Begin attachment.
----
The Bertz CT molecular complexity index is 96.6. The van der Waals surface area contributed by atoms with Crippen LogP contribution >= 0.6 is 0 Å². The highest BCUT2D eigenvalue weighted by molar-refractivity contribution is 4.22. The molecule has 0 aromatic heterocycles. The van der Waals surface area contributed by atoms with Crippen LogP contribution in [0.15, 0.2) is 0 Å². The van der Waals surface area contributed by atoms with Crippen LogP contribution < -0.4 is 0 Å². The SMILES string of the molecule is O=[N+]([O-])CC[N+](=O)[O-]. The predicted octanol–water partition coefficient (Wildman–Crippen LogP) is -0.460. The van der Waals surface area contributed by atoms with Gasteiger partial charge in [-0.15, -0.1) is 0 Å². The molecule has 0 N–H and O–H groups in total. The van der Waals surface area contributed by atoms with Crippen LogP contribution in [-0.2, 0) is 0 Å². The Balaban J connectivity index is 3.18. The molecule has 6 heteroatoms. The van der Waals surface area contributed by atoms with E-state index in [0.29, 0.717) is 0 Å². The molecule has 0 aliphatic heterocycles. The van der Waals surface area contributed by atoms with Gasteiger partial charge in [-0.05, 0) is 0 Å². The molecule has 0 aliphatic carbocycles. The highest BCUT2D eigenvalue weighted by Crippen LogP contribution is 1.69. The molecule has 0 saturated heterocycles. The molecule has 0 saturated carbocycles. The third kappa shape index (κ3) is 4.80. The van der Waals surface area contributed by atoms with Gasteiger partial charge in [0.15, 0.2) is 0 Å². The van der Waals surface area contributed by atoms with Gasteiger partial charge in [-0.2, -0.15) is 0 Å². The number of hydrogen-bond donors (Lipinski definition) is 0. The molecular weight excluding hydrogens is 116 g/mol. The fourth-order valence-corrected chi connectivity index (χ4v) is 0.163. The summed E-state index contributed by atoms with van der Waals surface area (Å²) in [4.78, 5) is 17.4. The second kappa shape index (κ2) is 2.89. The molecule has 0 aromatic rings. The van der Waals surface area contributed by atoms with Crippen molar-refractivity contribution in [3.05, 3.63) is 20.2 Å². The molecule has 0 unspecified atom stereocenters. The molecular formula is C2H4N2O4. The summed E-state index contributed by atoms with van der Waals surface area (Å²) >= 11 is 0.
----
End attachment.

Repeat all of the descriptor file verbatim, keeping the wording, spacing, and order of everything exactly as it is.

The Bertz CT molecular complexity index is 96.6. The van der Waals surface area contributed by atoms with Crippen LogP contribution >= 0.6 is 0 Å². The highest BCUT2D eigenvalue weighted by molar-refractivity contribution is 4.22. The molecule has 0 aromatic heterocycles. The van der Waals surface area contributed by atoms with Crippen LogP contribution in [0.15, 0.2) is 0 Å². The van der Waals surface area contributed by atoms with Crippen LogP contribution < -0.4 is 0 Å². The SMILES string of the molecule is O=[N+]([O-])CC[N+](=O)[O-]. The predicted octanol–water partition coefficient (Wildman–Crippen LogP) is -0.460. The van der Waals surface area contributed by atoms with Gasteiger partial charge in [-0.15, -0.1) is 0 Å². The molecule has 0 N–H and O–H groups in total. The van der Waals surface area contributed by atoms with Crippen LogP contribution in [-0.2, 0) is 0 Å². The Balaban J connectivity index is 3.18. The molecule has 6 heteroatoms. The van der Waals surface area contributed by atoms with E-state index in [0.29, 0.717) is 0 Å². The molecule has 0 aliphatic heterocycles. The van der Waals surface area contributed by atoms with Gasteiger partial charge in [-0.05, 0) is 0 Å². The molecule has 0 aliphatic carbocycles. The highest BCUT2D eigenvalue weighted by Crippen LogP contribution is 1.69. The molecule has 0 saturated heterocycles. The molecule has 0 saturated carbocycles. The third kappa shape index (κ3) is 4.80. The van der Waals surface area contributed by atoms with Gasteiger partial charge in [0.15, 0.2) is 0 Å². The van der Waals surface area contributed by atoms with Gasteiger partial charge in [-0.2, -0.15) is 0 Å². The number of hydrogen-bond donors (Lipinski definition) is 0. The molecular weight excluding hydrogens is 116 g/mol. The fourth-order valence-corrected chi connectivity index (χ4v) is 0.163. The summed E-state index contributed by atoms with van der Waals surface area (Å²) in [4.78, 5) is 17.4. The second kappa shape index (κ2) is 2.89. The molecule has 0 aromatic rings. The van der Waals surface area contributed by atoms with Crippen molar-refractivity contribution in [3.05, 3.63) is 20.2 Å². The molecule has 0 unspecified atom stereocenters. The molecular formula is C2H4N2O4. The summed E-state index contributed by atoms with van der Waals surface area (Å²) >= 11 is 0.